2) Another tf yard I have with about 40 colonies is not as stable: I have a tf neighbor who looses about 100% of his bees each year. This year he bought 24 overwintered nucs. I assume they are almost dead. In past years he has bought fewer. He does not buy from me and I believe his source is a treated apiary north of us. I assume I am dealing with his mites. It could be frustrating but I generally have fairly decent survival. One year was worse than state average. One year was same. Many years were 10-15% loss (those were the honeymoon years when I did not have such crazy neighbor's....) I have never treated with anything but sugar when they were hungry....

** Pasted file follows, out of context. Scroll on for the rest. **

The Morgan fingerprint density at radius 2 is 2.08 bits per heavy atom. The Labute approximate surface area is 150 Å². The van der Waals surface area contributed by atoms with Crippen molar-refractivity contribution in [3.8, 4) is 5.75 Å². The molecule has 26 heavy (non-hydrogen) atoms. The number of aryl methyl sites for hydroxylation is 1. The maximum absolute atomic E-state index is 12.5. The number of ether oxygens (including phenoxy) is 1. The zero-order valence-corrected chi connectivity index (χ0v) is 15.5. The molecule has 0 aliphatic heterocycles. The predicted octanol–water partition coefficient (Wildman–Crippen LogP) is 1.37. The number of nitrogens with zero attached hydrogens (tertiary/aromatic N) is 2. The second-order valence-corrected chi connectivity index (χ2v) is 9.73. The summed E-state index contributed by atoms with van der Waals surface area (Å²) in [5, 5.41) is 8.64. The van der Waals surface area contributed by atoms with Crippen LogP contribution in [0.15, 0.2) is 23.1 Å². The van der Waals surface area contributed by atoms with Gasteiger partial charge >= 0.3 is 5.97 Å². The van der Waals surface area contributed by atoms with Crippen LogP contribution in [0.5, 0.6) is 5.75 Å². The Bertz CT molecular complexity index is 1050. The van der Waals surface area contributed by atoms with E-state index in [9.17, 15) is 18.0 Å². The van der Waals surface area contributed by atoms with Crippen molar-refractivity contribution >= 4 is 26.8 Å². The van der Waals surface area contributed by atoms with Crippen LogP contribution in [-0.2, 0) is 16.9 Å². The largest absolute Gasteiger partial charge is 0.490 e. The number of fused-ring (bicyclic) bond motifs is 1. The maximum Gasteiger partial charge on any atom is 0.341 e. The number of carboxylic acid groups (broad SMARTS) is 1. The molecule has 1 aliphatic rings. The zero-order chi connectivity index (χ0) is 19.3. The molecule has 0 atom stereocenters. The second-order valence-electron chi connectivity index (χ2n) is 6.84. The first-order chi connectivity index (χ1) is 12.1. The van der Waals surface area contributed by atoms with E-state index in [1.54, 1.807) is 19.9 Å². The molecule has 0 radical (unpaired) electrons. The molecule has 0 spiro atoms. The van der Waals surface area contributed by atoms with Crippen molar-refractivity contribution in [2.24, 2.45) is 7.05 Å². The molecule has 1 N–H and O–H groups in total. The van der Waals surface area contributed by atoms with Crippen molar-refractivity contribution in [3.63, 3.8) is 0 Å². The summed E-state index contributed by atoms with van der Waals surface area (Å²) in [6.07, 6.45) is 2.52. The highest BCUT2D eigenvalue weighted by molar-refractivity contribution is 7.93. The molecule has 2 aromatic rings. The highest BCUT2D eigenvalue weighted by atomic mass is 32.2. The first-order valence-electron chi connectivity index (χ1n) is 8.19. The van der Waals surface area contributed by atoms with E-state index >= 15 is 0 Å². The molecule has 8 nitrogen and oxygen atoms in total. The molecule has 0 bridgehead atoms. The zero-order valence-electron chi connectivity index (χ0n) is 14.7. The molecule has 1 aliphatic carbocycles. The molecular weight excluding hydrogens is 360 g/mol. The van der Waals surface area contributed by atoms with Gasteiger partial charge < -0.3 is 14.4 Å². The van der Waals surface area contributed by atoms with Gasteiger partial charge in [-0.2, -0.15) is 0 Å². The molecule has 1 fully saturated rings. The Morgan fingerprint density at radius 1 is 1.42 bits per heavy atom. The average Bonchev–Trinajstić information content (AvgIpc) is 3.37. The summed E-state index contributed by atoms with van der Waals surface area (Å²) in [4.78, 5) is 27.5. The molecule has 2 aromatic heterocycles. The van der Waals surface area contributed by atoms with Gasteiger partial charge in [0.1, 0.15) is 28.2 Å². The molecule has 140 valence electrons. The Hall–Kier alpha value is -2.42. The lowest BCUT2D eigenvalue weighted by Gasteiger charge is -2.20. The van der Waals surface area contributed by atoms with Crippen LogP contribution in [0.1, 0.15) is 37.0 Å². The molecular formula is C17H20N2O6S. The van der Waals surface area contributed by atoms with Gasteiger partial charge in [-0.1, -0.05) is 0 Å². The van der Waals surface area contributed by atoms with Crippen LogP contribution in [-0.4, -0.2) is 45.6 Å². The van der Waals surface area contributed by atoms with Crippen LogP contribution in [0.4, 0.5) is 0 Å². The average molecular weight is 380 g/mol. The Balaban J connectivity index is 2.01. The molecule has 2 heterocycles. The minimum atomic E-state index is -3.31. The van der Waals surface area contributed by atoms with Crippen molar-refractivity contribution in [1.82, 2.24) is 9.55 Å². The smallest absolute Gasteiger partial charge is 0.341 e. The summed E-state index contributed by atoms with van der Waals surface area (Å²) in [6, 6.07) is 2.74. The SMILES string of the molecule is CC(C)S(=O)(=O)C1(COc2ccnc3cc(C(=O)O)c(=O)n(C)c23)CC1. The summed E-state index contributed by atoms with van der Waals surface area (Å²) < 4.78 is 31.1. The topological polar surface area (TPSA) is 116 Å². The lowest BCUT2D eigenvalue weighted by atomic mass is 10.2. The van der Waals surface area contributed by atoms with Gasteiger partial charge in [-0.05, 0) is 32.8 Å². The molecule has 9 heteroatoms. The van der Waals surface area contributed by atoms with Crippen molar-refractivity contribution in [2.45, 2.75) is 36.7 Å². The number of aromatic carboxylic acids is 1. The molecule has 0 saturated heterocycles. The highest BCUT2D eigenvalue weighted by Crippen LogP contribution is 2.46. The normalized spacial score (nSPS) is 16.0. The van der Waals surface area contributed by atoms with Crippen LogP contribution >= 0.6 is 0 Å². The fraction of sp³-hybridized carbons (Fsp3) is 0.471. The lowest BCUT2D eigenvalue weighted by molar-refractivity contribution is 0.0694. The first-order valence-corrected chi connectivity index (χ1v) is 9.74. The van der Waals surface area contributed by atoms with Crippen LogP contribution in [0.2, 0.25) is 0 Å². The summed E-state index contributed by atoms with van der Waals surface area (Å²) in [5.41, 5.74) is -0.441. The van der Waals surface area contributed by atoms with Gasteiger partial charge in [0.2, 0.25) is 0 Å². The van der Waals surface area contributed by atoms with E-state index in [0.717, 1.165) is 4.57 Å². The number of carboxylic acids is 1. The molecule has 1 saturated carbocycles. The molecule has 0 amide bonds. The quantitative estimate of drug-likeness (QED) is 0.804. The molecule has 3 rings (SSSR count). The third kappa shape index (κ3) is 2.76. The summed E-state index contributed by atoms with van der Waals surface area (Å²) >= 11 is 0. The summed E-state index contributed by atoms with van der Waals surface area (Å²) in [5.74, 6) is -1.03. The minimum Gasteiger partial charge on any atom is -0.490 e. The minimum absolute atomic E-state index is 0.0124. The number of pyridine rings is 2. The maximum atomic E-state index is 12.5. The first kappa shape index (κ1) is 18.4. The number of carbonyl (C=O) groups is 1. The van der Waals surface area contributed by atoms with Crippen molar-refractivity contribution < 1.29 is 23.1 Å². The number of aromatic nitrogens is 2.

So treating does not mean they are not mismanaged. And tf is not necessarily viable. I guess I's also suggest that it's best to find a local mentor who keeps bees like you do (ie he should treat or get another mentor who knows tf).

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  3. #42
    Join Date
    Feb 2018
    Location
    Ridgecrest, CA USA
    Posts
    6

    Default

    Just get an MMK and send him a treatment bill.

  4. #43
    Join Date
    Aug 2002
    Location
    Nehawka, Nebraska USA
    Posts
    53,913

    Default Re: Two untreated hives in my bee yard

    >To heck with all that, treat his hives and don't tell him. You have to protect your bees.

    So, you'd lie to him and let him think his untreated bees are doing fine as untreated when actually they are being treated. Seems like you're misleading him in more than one way. Wouldn't honesty be better?
    Michael Bush bushfarms.com/bees.htm "Everything works if you let it." ThePracticalBeekeeper.com 42y 40h 39yTF